As a public health scientist and professor at Rutgers University–New Brunswick, Mark Robson prefers taking his students out in the field, which happens to involve a two-week trip to Thailand.
After a three-year pandemic pause during which the program was conducted remotely, Robson has resumed his annual service-learning visit to the southeastern Asian nation known for its universal health care system.
“It’s a very homogeneous society,” said Robson, a Rutgers Board of Governors Distinguished Service Professor and Distinguished Professor of Plant Biology at the School of Environmental and Biological Sciences. “But it’s a place where if you are the dad or the mom and you say, ‘Dr. Robson, is this a place where my kids are going to be safe?’ I would say absolutely. I’ve taken my own kid there.”
The professor and 16 of his students flew to Thailand in late May and concluded their hands-on, public health-focused study abroad program in early June.
Robson, who has led these summer study trips to the Kingdom of Thailand for 12 years, said this the first visit to since COVID-19 hit went “really, really well.” (“Other years we had everything from monkey bites to urinary tract infections,” he said.)
The program “exposes these young people to a system that is very unique for them,” said Robson. “It also, I hope, inspires them to think about a career in public health, especially with a global aspect.”
Students were divided up into groups to conduct service learning at three rural clinic sites outside of Bangkok. They conducted home visits with the nursing staff, spent time assisting a pharmacist, participated in noncommunicable disease training and learning how to prepare traditional Thai food.
Students also did some cultural immersion, including a visit to the Grand Palace, a royal complex at the heart of Bangkok; lunch at Dusit Thani College, a private institution focused on the tourism and hospitality industry; and a workshop on Buddhism, which is practiced by more than 90 percent of the Thai population.
Robson, who grew up on a farm in Burlington County, studies pesticide toxicology and exposure reduction to agrochemicals. A Rutgers faculty member for more than 44 years, Robson is a university alumnus who holds a doctoral degree in plant science and a master of public health degree in occupational and environmental medicine. He is a member of a number of national and international health committees, including stints as the chair of the Public Health Standing Committee on the New Jersey Department of Environmental Protection’s Science Advisory Board and the New Jersey Drinking Water Quality Institute.
Maira Salim, an incoming senior pursuing a major in public health and a minor in biological sciences, said the trip to Thailand was an incredible experience.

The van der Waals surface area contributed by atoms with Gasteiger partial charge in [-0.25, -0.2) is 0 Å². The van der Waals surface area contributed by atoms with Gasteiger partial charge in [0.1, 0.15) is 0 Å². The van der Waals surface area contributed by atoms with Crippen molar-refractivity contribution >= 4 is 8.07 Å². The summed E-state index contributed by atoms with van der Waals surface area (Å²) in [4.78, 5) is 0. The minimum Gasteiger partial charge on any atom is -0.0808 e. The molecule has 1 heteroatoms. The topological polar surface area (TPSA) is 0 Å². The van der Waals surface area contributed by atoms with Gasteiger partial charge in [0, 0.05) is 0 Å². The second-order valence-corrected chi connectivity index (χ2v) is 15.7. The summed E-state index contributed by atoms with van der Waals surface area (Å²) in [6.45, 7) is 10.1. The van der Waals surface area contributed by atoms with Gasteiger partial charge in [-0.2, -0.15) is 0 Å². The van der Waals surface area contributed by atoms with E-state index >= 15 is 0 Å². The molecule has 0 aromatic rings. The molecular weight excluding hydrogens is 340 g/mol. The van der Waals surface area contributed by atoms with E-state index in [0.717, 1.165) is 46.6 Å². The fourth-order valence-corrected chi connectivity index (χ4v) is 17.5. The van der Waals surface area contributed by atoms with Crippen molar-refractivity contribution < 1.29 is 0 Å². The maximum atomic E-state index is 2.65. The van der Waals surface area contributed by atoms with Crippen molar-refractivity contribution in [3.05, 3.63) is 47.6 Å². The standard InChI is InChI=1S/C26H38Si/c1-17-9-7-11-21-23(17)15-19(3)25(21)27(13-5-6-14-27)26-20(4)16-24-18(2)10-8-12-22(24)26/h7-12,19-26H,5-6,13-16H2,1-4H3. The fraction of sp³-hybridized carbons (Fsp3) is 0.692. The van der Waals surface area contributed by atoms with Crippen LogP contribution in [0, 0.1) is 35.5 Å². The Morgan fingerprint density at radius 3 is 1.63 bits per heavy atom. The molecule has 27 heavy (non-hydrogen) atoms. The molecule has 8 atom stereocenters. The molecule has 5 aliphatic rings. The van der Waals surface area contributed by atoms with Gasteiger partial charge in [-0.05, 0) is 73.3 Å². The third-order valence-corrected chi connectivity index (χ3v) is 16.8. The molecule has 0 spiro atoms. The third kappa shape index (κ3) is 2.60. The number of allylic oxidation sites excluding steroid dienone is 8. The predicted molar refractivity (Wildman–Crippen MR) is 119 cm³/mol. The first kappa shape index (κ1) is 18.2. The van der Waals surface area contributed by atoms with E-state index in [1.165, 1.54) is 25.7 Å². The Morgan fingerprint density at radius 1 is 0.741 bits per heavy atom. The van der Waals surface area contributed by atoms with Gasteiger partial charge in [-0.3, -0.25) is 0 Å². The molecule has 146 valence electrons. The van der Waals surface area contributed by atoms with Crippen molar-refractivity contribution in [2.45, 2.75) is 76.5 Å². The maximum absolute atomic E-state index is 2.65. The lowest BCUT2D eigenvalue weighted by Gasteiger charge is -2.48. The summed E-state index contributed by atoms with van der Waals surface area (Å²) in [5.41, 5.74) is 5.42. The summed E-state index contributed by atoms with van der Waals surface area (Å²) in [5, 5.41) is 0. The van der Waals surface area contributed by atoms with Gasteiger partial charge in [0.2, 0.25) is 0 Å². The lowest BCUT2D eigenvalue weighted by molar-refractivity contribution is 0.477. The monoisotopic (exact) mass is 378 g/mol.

“It provided me with a unique opportunity to immerse myself in a different culture, gain valuable insights, and broaden my perspectives,” said Salim, an Edison resident attending the Rutgers School of Arts and Sciences as well as the Edward J. Bloustein School of Planning and Public Policy. “I was struck by the remarkable nature of the country’s health care system and the dedication of its government in ensuring the well-being of its populace.”
Salim added: “The class itself was engaging and thought-provoking, allowing me to explore various aspects of Thai society, history and traditions. I had the chance to interact with local communities, visit historical sites and learn from distinguished public health workers. Overall, it was a truly enriching educational journey.”
Robson said there are a few crucial notions he hopes his students take back from their trip to Thailand.
“The first one is I want them to understand it’s a just a very different culture,” the professor said. “I want them to understand this whole Eastern thought process. The second thing is I want them to experience a society that is so skewed more toward rural people and the agricultural component. The third thing is I want them to see what universal health care looks like.”
Salim said that “one of the most remarkable aspects of studying abroad is the opportunity to apply what you’ve learned in the classroom to real-world situations.”
She encouraged other students to experience a different culture than their own and gain a global perspective.
“By stepping out of your comfort zone and embracing unfamiliar environments, you’ll develop resilience, independence and a greater sense of self,” Salim said. “You’ll learn to navigate different cultural norms, overcome challenges and build connections with people from all walks of life. The friendships you form and the cultural exchange you engage in will shape your character and broaden your perspective on the world.”
This article originally appeared in Rutgers Today.